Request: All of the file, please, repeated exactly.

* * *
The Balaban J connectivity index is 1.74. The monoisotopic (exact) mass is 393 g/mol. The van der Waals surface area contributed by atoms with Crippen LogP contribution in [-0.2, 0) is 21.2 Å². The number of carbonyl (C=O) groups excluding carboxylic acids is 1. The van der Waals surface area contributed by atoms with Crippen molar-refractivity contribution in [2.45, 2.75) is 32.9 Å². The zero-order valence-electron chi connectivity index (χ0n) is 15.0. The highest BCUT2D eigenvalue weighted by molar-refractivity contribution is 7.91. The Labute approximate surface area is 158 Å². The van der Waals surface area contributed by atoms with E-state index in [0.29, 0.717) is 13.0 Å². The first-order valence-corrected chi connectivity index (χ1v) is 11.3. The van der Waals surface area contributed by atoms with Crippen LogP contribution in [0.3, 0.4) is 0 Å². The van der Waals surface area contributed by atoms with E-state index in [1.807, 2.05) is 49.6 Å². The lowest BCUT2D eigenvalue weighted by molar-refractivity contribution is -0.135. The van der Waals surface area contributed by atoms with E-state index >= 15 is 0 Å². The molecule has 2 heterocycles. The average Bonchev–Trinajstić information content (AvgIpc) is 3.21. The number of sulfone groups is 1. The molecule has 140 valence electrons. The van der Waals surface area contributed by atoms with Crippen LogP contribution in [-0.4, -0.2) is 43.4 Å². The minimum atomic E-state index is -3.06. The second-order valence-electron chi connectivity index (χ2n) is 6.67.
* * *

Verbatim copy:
The Balaban J connectivity index is 1.74. The monoisotopic (exact) mass is 393 g/mol. The van der Waals surface area contributed by atoms with Crippen LogP contribution in [-0.2, 0) is 21.2 Å². The number of carbonyl (C=O) groups excluding carboxylic acids is 1. The van der Waals surface area contributed by atoms with Crippen molar-refractivity contribution in [2.45, 2.75) is 32.9 Å². The zero-order valence-electron chi connectivity index (χ0n) is 15.0. The highest BCUT2D eigenvalue weighted by molar-refractivity contribution is 7.91. The Labute approximate surface area is 158 Å². The van der Waals surface area contributed by atoms with E-state index in [0.29, 0.717) is 13.0 Å². The first-order valence-corrected chi connectivity index (χ1v) is 11.3. The van der Waals surface area contributed by atoms with Crippen LogP contribution in [0.3, 0.4) is 0 Å². The van der Waals surface area contributed by atoms with E-state index in [1.807, 2.05) is 49.6 Å². The lowest BCUT2D eigenvalue weighted by molar-refractivity contribution is -0.135. The van der Waals surface area contributed by atoms with E-state index >= 15 is 0 Å². The molecule has 2 heterocycles. The average Bonchev–Trinajstić information content (AvgIpc) is 3.21. The number of sulfone groups is 1. The molecule has 140 valence electrons. The van der Waals surface area contributed by atoms with Crippen LogP contribution in [-0.4, -0.2) is 43.4 Å². The minimum atomic E-state index is -3.06. The second-order valence-electron chi connectivity index (χ2n) is 6.67.